An inmate author does his best to save children from a life of crime.
An actress struggles to regain her life and livelihood after losing both legs in a crash.
The wife of a socially prominent attorney leaves her husband and children to marry a convicted murderer.
A wife-attorney defends her White House advisor-husband after he is photographed in the arms of another woman.
You met these remarkable people on the pages of Life & Style in 1996. Our writers and photographers took you into their worlds for a moment, to ponder their dilemmas and learn about what makes them tick.
And then, because the news is the news, they vanished from our view.
But their stories did not end once you had read about them. Here, we catch up with several of 1996's most memorable people.
The literary firestorm, unleashed in September when Stanley "Tookie" Williams co-wrote a series of anti-gang books for children, has continued full force.
Williams, the surviving co-founder of one of this country's most notorious street gangs--the Crips--has resided on San Quentin Prison's death row for more than 15 years since his conviction for three murders committed in the course of two robberies.
With a picture of Williams as a logo on each book cover, the "Tookie Speaks Out" series has been embraced by school districts and youth organizations around the country. Officially, the books are targeted at young readers, ages 6 to 9. But Williams' co-author, Los Angeles journalist Barbara Cottman Becnel, said 10- to 14-year-olds have gravitated toward the series, which exhorts young people to shun violence and turn their backs on gang activities.
The attention that surrounded the publication of the "Tookie" books prompted the nonprofit Pacific Institute for Research and Evaluation, an international think tank whose primary sites are in Berkeley and Bethesda, Md., to contact Williams and Becnel.
The upshot of that connection is the imminent establishment of the Institute for the Prevention of Youth Violence, a national project intended to introduce anti-gang and anti-violence curricula to schools throughout the country. The institute will also publish a quarterly journal, Sticks and Stones, addressing issues pertaining to youth violence.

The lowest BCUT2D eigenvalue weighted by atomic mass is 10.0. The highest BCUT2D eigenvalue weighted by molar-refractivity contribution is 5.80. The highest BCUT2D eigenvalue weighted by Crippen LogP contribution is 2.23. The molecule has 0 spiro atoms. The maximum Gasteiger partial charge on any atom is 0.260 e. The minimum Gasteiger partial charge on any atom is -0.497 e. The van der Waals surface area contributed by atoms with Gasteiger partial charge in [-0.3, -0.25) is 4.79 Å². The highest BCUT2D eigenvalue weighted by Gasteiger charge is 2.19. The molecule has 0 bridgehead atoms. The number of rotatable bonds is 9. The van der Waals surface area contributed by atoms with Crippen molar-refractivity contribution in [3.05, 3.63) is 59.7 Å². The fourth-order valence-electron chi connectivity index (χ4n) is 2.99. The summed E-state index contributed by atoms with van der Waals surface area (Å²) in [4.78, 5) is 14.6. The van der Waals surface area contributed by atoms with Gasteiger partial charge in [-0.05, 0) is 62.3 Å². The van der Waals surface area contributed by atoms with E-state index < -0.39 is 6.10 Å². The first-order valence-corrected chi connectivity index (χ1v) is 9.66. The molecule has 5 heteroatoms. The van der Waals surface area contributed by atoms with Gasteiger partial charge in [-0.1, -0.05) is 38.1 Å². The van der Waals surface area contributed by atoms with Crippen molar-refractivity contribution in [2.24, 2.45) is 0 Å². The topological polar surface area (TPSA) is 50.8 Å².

Becnel will edit the journal and Williams will be editor at large. Williams also will serve on the institute's advisory board.
Dr. Allan Cohen, the Pacific Institute's executive director, said the "Tookie" books were what drew him to Williams and Becnel. "I saw the books and I heard the passion in her voice," Cohen said of his first conversation with Becnel. "The themes in the books were entirely congruent with what I think is the best knowledge of the potential of young people to get associated with negative behavior."
A co-founder with Becnel of the Institute for the Prevention of Youth Violence is Lilly Lee, a Los Angeles-based international real estate investor. Lee designed one of the institute's first programs, Club Kids International, in which members will be asked to sign "I Promise Not to Join a Gang" pledge forms inserted in copies of the "Tookie" books. If they adhere to the pledge through high school, they will receive scholarship assistance for college.
Visiting her co-author at San Quentin recently, Becnel said the impact of the "Tookie" books was brought home to her once again when a guard approached the seating area where she and Williams were conferring. By way of introduction, the guard extended her arm to shake hands with Williams, then told him that her elementary-school-age son had a set of the books at home.
"Thank you," the guard told Williams. "Thank you for writing these books."